A comparison of auditory and visual graphs for use in physics and mathematics Public Deposited

http://ir.library.oregonstate.edu/concern/graduate_thesis_or_dissertations/8910jx85n

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  • The ability to interpret graphical information is a prime concern in physics as graphs are widely used to give quick summaries of data sets, for pattern recognition, and for analysis of information. While visual graphs have been developed so that their content can be readily and concisely discerned, there is great difficulty when someone is unable, because of their environment or due to physical handicaps, to view graphs. An alternative to the visual graph is the auditory graph. An auditory graph uses sound rather than pictures to transmit information. This study shows that useful auditory graphs of single valued x-y data were constructed by mapping the y axis to pitch, the x axis to time, and by including drum beats to mark first and second derivative information. Further audio enhancement was used to indicate negative data values. The study used a World Wide Web based test consisting of a series of math and physics questions. Each question was based on a graph and had multiple-choice answers. The test instrument was refined through a series of pilot tests. The main study compared the results of over 200 introductory physics students at Oregon State University, as well as other selected subjects. A computer program randomly assigned subjects to one of three groups. Each group was presented with the same test but had a different graph presentation method. The presentation methods were: only visual graphs, only auditory graphs, or both auditory and visual graphs. This study shows that students with very little training can use auditory graphs to answer analytical and identification type questions. Student performance for the group using only auditory graphs is 70% of the level attained by subjects using visually presented graphs. In addition, five blind subjects from remote locations participated in this test. Their performance level exceeded that of the first-year physics students. This work also displays the results from a pilot study of various auditory preference choices. Elements of this test may be useful for future auditory graph research and development.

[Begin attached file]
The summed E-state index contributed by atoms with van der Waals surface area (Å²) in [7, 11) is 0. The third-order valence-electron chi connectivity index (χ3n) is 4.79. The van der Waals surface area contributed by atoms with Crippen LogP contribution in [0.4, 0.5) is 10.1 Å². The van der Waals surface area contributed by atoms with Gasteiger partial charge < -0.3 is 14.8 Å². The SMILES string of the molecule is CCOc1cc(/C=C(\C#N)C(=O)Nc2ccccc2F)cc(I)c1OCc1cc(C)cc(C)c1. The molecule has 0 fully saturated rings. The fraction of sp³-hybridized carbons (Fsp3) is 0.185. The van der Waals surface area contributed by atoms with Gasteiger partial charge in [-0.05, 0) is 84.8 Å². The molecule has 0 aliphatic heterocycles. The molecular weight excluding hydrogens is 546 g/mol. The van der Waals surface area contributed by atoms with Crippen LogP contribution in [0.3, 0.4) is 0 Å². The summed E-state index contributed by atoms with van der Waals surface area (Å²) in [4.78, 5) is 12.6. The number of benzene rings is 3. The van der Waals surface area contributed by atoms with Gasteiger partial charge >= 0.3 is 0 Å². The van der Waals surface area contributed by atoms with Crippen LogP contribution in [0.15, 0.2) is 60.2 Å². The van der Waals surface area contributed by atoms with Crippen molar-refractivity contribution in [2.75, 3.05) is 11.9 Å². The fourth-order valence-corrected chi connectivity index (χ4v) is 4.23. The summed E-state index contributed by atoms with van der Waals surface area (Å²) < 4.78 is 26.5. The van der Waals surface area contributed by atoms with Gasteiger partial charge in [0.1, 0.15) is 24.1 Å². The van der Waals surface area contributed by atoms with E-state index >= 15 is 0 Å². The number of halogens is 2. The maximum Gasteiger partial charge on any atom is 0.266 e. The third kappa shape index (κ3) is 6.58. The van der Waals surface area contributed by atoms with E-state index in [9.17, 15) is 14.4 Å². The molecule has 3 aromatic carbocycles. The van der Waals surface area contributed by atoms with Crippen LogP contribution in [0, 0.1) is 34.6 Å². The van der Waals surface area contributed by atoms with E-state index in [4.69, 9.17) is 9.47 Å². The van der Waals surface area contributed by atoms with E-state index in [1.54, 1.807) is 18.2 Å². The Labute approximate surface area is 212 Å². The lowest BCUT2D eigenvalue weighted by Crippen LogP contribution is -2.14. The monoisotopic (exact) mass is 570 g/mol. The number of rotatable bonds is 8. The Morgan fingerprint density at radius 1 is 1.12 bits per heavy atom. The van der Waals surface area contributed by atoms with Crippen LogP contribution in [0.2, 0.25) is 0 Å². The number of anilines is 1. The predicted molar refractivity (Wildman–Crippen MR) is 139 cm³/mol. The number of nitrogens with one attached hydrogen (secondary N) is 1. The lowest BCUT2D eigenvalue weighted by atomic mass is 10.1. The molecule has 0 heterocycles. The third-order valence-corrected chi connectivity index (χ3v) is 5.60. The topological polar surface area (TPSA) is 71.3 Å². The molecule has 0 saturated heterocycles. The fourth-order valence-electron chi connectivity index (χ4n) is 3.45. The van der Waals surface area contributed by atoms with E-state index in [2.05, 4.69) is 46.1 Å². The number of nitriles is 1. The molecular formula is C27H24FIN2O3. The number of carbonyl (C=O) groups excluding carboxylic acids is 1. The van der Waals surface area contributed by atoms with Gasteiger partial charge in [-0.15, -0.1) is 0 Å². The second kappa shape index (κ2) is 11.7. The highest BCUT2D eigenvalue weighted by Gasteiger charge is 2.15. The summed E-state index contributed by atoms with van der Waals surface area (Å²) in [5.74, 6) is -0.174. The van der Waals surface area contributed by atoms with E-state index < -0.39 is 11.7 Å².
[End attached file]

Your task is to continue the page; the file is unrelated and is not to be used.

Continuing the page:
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  • description.provenance : Approved for entry into archive by Linda Kathman(linda.kathman@oregonstate.edu) on 2008-08-21T13:36:39Z (GMT) No. of bitstreams: 1 Sahyun_Steven_C_1999.pdf: 3190271 bytes, checksum: d4c606447ac83d158cd4c5803c3f5020 (MD5)
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  • description.provenance : Made available in DSpace on 2008-08-21T13:38:21Z (GMT). No. of bitstreams: 1 Sahyun_Steven_C_1999.pdf: 3190271 bytes, checksum: d4c606447ac83d158cd4c5803c3f5020 (MD5)
  • description.provenance : Approved for entry into archive by Linda Kathman(linda.kathman@oregonstate.edu) on 2008-08-21T13:38:21Z (GMT) No. of bitstreams: 1 Sahyun_Steven_C_1999.pdf: 3190271 bytes, checksum: d4c606447ac83d158cd4c5803c3f5020 (MD5)

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